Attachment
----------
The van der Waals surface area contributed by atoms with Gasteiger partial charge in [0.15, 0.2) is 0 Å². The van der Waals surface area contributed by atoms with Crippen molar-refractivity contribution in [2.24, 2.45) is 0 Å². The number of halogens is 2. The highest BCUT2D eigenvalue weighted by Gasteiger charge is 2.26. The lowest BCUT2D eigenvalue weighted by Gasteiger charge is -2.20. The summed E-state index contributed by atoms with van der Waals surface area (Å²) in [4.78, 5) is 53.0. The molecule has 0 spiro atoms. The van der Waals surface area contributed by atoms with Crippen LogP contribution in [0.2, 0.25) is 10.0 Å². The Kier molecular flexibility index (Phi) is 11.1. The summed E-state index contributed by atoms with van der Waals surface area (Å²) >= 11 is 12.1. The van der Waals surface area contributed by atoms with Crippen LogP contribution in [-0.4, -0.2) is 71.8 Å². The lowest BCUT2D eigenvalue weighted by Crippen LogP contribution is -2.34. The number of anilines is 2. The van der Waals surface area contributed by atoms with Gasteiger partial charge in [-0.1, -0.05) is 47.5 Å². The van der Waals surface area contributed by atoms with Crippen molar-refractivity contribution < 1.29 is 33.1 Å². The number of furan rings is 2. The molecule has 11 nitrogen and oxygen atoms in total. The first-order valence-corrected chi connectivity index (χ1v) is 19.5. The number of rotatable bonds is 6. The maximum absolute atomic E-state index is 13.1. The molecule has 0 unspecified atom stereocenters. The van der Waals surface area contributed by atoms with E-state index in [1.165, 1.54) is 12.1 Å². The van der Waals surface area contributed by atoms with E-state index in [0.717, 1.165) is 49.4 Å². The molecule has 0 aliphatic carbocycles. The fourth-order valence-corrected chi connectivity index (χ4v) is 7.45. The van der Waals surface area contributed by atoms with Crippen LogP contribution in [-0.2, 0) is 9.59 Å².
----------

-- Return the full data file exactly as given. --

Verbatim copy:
The van der Waals surface area contributed by atoms with Gasteiger partial charge in [0.15, 0.2) is 0 Å². The van der Waals surface area contributed by atoms with Crippen molar-refractivity contribution in [2.24, 2.45) is 0 Å². The number of halogens is 2. The highest BCUT2D eigenvalue weighted by Gasteiger charge is 2.26. The lowest BCUT2D eigenvalue weighted by Gasteiger charge is -2.20. The summed E-state index contributed by atoms with van der Waals surface area (Å²) in [4.78, 5) is 53.0. The molecule has 0 spiro atoms. The van der Waals surface area contributed by atoms with Crippen LogP contribution in [0.2, 0.25) is 10.0 Å². The Kier molecular flexibility index (Phi) is 11.1. The summed E-state index contributed by atoms with van der Waals surface area (Å²) >= 11 is 12.1. The van der Waals surface area contributed by atoms with Crippen LogP contribution in [-0.4, -0.2) is 71.8 Å². The lowest BCUT2D eigenvalue weighted by Crippen LogP contribution is -2.34. The number of anilines is 2. The van der Waals surface area contributed by atoms with Gasteiger partial charge in [-0.1, -0.05) is 47.5 Å². The van der Waals surface area contributed by atoms with Crippen molar-refractivity contribution < 1.29 is 33.1 Å². The number of furan rings is 2. The molecule has 11 nitrogen and oxygen atoms in total. The first-order valence-corrected chi connectivity index (χ1v) is 19.5. The number of rotatable bonds is 6. The maximum absolute atomic E-state index is 13.1. The molecule has 0 unspecified atom stereocenters. The van der Waals surface area contributed by atoms with E-state index in [1.165, 1.54) is 12.1 Å². The van der Waals surface area contributed by atoms with E-state index in [0.717, 1.165) is 49.4 Å². The molecule has 0 aliphatic carbocycles. The fourth-order valence-corrected chi connectivity index (χ4v) is 7.45. The van der Waals surface area contributed by atoms with Crippen LogP contribution in [-0.2, 0) is 9.59 Å².